The fact is, this kind of fear is devasting to the conservative movement. Gay marriage is not about destroying hetrosexual marriage. It is instead about gays doing something most conservative, entering into a long standing tradition. Traditions change over time, but they are still traditions.

Conservatives have much to be proud of. We have defeated communism and worked for a smaller government. But I fear that the stain of homohobia will hamper our movement for decades to come.

Monday, December 01, 2008

The GOP's "God Problem," Part Two

Conservative columnist Rod Dreher, has an interesting column in today's USA Today, where he defends the role of religious conservatives in the Republican Party. What's interesting about the piece is how yet again, a religious conservative paints themselves as the victim and bashes anyone that complains about them as being a stooge of liberals.

But maybe what is more fascinating still is how much these religious conservatives live in a cocoon, thinking that what is popular in GOP circles is what is popular among the whole nation.

Take Dreher's notion on how important the Religious Right is to the GOP:

Republicans interested in rebuilding the party would be fools to shun us. White evangelicals (and, to a lesser extent, Mass-going Catholics) are the GOP's backbone. Just more than a third of President Bush's 2004 vote came from white evangelicals — and they turned out for McCain in comparable numbers. Cut social conservatives loose and you get a GOP that, as blogger Daniel Larison archly puts it, is "the party of all the remaining Episcopalians, Californians and New Yorkers who prefer lower taxes."

In the opinion of Dreher and others, religious conservatives aren't just a part of the GOP, but they are the GOP. Take them out, and all you have is a little coalition that couldn't win dogcatcher.

But Dreher is only focusing on the percentage of white evangelicals that make up the Republican vote. He forgets that there is a wider public out there and the Republicans are losing that vote. Remember those white evangelicals that Dreher says are the "backbone" of the GOP? Well, they are shrinking:

In 2000, according to CNN’s exit polls, 42% of voters claimed to attend church on a weekly basis. That number remained steady in 2004, but dropped to 39% in 2008. 55% of those voters supported McCain in 2008. About 60% of them supported Bush in 2004 and 2000. With most young voters thinking that the church is too involved in politics and incorrect on the issue of homosexuality (most young voters support gay marriage, too), what is the Christian Right to do?

Additionally, religious candidates are increasingly marginalized as regional candidates. With the weird exception of Iowa, Mike Huckabee was only able to win Southern states in the Republican primary season. Sarah Palin’s favorability ratings were only in the positives in the South by the end of the election season. The two of them are religious populists, very appealing to a niche section of the base, but with absolutely no ability to attract independents, Northeasterners, or people on the coasts. Whether one wants to assail them as “elitists” or not, they did just decimate our candidates and we need to appeal to them if we’re going to be a majority party.

And by the way, those elitist jerks were voting for our candidates just a few cycles ago.

Let's take a look at the youth vote, which Obama won:

voters ages 18 to 29, almost one-fifth of the electorate, went better than 2-to-1 for Obama.

Here, too, the trends in the past couple of elections have been all Democratic. Some of that is because there are more minorities among younger voters; some of it is the lousy economy, and some the opposition to the Iraq War.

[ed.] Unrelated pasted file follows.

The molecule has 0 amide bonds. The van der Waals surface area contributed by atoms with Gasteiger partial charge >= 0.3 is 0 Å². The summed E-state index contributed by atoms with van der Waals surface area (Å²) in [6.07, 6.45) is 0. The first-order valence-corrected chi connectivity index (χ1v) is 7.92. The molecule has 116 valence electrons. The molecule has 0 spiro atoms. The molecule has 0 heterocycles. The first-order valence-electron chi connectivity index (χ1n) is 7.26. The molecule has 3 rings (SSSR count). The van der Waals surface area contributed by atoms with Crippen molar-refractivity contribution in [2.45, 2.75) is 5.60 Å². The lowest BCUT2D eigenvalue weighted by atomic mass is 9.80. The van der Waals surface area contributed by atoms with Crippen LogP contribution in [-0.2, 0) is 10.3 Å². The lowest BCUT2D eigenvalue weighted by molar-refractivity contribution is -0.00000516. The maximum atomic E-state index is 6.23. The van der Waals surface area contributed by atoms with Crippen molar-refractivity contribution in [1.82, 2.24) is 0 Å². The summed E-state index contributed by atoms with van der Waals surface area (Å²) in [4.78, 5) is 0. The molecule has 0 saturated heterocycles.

But interviews and survey data suggest that another reason is tolerance, and the feeling that on matters like gay rights and race relations, Republicans are out of step. Most young people have no trouble with gay relationships.

Cultural conservatives celebrated that three states, California, Arizona and Florida, voted last month to ban gay marriage. They will learn these were pyrrhic victories much like the anti-immigration measure California Republicans rode to electoral success in 1994, where they won an election and lost a generation.

Research suggests that once young people cast a few votes for one political party, it’s often a lifetime habit.

Did John McCain lose soley because of the Religious Right? No. Dreher is correct that there are a lot of reasons that McCain lost. But the fact is, the Religious Right did play a role in loss nevertheless. Americans still have the whole Terry Schiavo fiasco in their minds, and young people don't understand why people who claim to be religious are so interested in banning same sex marriage or not allowing women to get an abortion if they are raped, or banning embryonic stem cell research, when a loved one is dealing with Alzheimers or diabetes. Conservatives are correct when they say culture matters; it's just that the GOP is on the losing side.

Conservatives have long believed that faith has a role in our civic life. I have no problem with that, being a person of faith myself. What is wrong is that American conservatism has held too long to a narrow understanding of faith and has given it too high a place of honor. Religious conservatives seem to only notice their own faith and not realize that we are a multi-religious society. They really believe that the GOP stands for "God's Own Party" instead of realizing that a sucessful political party has to be willing to reach out to all Americans, even those that may have a different faith or none at all.

The problem with Dreher and others like him is that their conservativism is too myopic. It doesn't see a need to expand the tent and appeal to the center.

Until that happens, the Republicans will be destined to be a regional party.